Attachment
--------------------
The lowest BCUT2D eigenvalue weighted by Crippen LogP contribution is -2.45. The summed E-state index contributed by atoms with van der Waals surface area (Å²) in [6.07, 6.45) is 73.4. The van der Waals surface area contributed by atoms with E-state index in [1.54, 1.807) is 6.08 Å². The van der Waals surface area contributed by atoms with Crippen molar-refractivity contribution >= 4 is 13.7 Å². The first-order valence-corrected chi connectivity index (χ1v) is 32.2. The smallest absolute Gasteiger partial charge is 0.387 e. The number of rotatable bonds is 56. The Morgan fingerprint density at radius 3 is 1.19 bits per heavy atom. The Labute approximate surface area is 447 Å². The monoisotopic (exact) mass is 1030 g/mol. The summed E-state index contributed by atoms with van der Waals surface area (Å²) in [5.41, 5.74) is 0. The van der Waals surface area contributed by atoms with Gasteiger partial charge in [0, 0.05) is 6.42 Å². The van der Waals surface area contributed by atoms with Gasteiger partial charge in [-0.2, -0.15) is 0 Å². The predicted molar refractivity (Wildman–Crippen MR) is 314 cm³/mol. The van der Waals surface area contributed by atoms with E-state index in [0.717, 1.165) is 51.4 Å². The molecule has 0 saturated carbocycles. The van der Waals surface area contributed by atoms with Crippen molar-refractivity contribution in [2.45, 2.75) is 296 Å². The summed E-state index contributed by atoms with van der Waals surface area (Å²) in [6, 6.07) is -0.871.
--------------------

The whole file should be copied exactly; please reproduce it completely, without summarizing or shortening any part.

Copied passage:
The lowest BCUT2D eigenvalue weighted by Crippen LogP contribution is -2.45. The summed E-state index contributed by atoms with van der Waals surface area (Å²) in [6.07, 6.45) is 73.4. The van der Waals surface area contributed by atoms with E-state index in [1.54, 1.807) is 6.08 Å². The van der Waals surface area contributed by atoms with Crippen molar-refractivity contribution >= 4 is 13.7 Å². The first-order valence-corrected chi connectivity index (χ1v) is 32.2. The smallest absolute Gasteiger partial charge is 0.387 e. The number of rotatable bonds is 56. The Morgan fingerprint density at radius 3 is 1.19 bits per heavy atom. The Labute approximate surface area is 447 Å². The monoisotopic (exact) mass is 1030 g/mol. The summed E-state index contributed by atoms with van der Waals surface area (Å²) in [5.41, 5.74) is 0. The van der Waals surface area contributed by atoms with Gasteiger partial charge in [0, 0.05) is 6.42 Å². The van der Waals surface area contributed by atoms with Gasteiger partial charge in [-0.2, -0.15) is 0 Å². The predicted molar refractivity (Wildman–Crippen MR) is 314 cm³/mol. The van der Waals surface area contributed by atoms with E-state index in [0.717, 1.165) is 51.4 Å². The molecule has 0 saturated carbocycles. The van der Waals surface area contributed by atoms with Crippen molar-refractivity contribution in [2.45, 2.75) is 296 Å². The summed E-state index contributed by atoms with van der Waals surface area (Å²) in [6, 6.07) is -0.871.